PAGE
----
Stolen Valor: I Don't Wish These Idiots on Anyone
(Richard Rahn...just another stolen valor douche bag...note the CIB, jump wings, Ranger tab, and plethora of self-awarded decorations.)
I'm going completely off topic in this post to address a malaise that seems to keep spreading despite the hard work and relentless pursuit of the truth by concerned military veterans, active duty military personnel, and their friends and families. What am I talking about here? Stolen valor, of course.
You Can Well Imagine
First off, most of you know already that I'm a veteran of the Vietnam War. I have two tours under my belt (1966, 1968) and a Meritorious Unit Commendation (MUC) for combat operations as well as the Navy/Marine Combat Action Ribbon (CAR). The latter simply means I was in combat (ground or surface) and under enemy fire. None of my service ribbons, campaign stars, or citations are extraordinary in any sense whatsoever nor do they warrant any special consideration because they don't come close to the high-level awards for heroism in combat like the Medal of Honor, the Navy Cross, or the Silver Star (and the Bronze Star when awarded with the "V" for valor device). Like I said before I was no hero and I will never claim such. I was simply a very lucky survivor...nothing more and nothing less. I just did what I had to do and tried my best to make sure both myself and my buddies returned home again. That said, I've always felt I should've done more and perhaps could've done more in Vietnam, and I felt very bad for many, many years that I came home intact when so many didn't. You see, I carried a pretty good load of survivor guilt over the course of time until I finally started to make peace with that seminal experience and my role in it. My wounds were mental and emotional, not physical, and at times I struggled with that fact mightily. So you can well imagine what it's like for those who served in any war who were crippled, blinded, or disfigured in addition to the post traumatic stress.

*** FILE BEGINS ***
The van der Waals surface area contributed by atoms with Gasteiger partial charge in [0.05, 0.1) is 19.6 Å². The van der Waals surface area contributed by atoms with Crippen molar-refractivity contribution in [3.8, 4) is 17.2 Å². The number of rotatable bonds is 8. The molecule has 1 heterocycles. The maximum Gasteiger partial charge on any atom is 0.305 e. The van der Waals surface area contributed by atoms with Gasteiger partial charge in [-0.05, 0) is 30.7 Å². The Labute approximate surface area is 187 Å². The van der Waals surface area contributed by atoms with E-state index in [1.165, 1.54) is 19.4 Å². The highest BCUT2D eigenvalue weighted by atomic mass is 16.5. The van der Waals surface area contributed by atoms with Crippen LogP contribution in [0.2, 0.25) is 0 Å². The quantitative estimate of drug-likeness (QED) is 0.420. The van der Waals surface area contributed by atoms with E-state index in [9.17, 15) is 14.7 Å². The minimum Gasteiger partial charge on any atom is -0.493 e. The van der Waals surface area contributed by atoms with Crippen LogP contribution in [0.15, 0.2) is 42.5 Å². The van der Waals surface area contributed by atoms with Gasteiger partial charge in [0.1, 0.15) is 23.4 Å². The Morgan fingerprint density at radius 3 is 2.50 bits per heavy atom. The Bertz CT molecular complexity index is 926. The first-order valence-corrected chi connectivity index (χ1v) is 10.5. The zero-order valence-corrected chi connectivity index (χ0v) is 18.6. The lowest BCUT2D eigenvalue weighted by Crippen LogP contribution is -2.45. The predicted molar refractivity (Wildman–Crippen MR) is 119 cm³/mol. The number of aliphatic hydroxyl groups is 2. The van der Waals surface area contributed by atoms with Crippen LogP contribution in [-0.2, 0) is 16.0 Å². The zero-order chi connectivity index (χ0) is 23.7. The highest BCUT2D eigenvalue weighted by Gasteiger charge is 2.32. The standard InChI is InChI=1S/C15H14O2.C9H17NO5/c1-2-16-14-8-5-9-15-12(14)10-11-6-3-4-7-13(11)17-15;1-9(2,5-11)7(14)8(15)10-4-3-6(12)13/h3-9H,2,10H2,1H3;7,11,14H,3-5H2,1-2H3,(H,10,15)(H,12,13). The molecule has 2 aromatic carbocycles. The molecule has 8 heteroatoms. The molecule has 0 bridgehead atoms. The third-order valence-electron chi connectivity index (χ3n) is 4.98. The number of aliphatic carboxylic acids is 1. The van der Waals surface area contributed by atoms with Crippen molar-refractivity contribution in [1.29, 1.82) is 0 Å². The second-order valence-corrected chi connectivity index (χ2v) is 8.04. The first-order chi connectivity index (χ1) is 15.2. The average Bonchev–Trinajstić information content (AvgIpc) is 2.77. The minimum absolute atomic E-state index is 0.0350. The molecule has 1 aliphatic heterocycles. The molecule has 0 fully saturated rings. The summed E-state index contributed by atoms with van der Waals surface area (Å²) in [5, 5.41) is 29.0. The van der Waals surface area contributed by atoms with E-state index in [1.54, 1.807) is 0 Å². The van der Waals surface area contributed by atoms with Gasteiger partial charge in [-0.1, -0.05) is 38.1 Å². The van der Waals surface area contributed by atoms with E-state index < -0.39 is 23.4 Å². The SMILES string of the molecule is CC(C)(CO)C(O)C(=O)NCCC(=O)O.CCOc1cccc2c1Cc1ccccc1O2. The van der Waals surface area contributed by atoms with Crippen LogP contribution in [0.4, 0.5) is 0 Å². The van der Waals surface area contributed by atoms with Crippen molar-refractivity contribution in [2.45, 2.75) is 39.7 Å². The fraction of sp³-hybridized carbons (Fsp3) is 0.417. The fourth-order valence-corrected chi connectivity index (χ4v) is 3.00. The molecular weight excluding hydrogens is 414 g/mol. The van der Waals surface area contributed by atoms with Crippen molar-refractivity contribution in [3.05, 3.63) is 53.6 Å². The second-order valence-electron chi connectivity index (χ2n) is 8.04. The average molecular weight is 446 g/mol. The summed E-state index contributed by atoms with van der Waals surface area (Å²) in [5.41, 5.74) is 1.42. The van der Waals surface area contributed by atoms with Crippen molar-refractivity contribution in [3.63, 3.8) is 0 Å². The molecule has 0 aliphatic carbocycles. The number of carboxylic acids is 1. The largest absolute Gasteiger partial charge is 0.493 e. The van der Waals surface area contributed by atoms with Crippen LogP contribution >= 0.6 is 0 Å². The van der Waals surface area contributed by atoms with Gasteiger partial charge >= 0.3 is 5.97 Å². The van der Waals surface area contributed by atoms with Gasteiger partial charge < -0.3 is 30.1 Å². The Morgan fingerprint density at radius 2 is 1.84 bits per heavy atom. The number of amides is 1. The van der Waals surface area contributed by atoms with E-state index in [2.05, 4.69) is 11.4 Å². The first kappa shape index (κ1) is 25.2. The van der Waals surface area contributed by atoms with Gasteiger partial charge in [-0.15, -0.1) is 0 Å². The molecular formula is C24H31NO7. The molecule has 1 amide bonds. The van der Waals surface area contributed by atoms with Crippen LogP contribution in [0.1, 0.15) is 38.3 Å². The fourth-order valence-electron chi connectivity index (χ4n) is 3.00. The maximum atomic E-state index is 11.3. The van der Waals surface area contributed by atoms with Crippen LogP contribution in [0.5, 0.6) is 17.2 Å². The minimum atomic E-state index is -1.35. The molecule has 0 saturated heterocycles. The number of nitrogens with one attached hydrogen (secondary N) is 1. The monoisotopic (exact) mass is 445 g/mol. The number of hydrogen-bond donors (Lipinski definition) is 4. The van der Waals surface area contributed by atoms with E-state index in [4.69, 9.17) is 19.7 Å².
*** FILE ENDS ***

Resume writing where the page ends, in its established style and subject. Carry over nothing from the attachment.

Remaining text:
Heart of the Matter